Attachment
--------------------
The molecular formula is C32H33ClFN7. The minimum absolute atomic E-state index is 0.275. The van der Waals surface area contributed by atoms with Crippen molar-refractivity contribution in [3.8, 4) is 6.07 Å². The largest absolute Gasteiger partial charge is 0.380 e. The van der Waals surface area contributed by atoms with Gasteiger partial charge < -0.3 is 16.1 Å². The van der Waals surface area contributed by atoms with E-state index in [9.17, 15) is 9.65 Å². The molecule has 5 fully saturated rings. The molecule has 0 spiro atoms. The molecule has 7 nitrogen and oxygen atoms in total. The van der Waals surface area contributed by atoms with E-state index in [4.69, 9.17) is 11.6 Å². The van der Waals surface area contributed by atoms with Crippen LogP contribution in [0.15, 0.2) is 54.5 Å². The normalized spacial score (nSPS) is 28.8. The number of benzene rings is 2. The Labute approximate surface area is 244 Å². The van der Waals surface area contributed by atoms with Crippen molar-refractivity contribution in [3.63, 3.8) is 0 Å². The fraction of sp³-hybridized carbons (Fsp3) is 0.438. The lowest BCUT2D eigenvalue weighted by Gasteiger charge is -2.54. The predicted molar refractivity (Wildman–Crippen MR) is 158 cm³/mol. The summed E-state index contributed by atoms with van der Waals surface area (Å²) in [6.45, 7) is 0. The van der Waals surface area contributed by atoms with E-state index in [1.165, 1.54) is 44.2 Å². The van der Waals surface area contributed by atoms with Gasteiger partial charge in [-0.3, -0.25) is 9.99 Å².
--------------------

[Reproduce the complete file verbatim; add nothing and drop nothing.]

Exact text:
The molecular formula is C32H33ClFN7. The minimum absolute atomic E-state index is 0.275. The van der Waals surface area contributed by atoms with Crippen molar-refractivity contribution in [3.8, 4) is 6.07 Å². The largest absolute Gasteiger partial charge is 0.380 e. The van der Waals surface area contributed by atoms with Gasteiger partial charge < -0.3 is 16.1 Å². The van der Waals surface area contributed by atoms with E-state index in [9.17, 15) is 9.65 Å². The molecule has 5 fully saturated rings. The molecule has 0 spiro atoms. The molecule has 7 nitrogen and oxygen atoms in total. The van der Waals surface area contributed by atoms with E-state index in [4.69, 9.17) is 11.6 Å². The van der Waals surface area contributed by atoms with Crippen LogP contribution in [0.15, 0.2) is 54.5 Å². The normalized spacial score (nSPS) is 28.8. The number of benzene rings is 2. The Labute approximate surface area is 244 Å². The van der Waals surface area contributed by atoms with Crippen molar-refractivity contribution in [3.63, 3.8) is 0 Å². The fraction of sp³-hybridized carbons (Fsp3) is 0.438. The lowest BCUT2D eigenvalue weighted by Gasteiger charge is -2.54. The predicted molar refractivity (Wildman–Crippen MR) is 158 cm³/mol. The summed E-state index contributed by atoms with van der Waals surface area (Å²) in [6.45, 7) is 0. The van der Waals surface area contributed by atoms with E-state index in [1.165, 1.54) is 44.2 Å². The van der Waals surface area contributed by atoms with Gasteiger partial charge in [-0.3, -0.25) is 9.99 Å².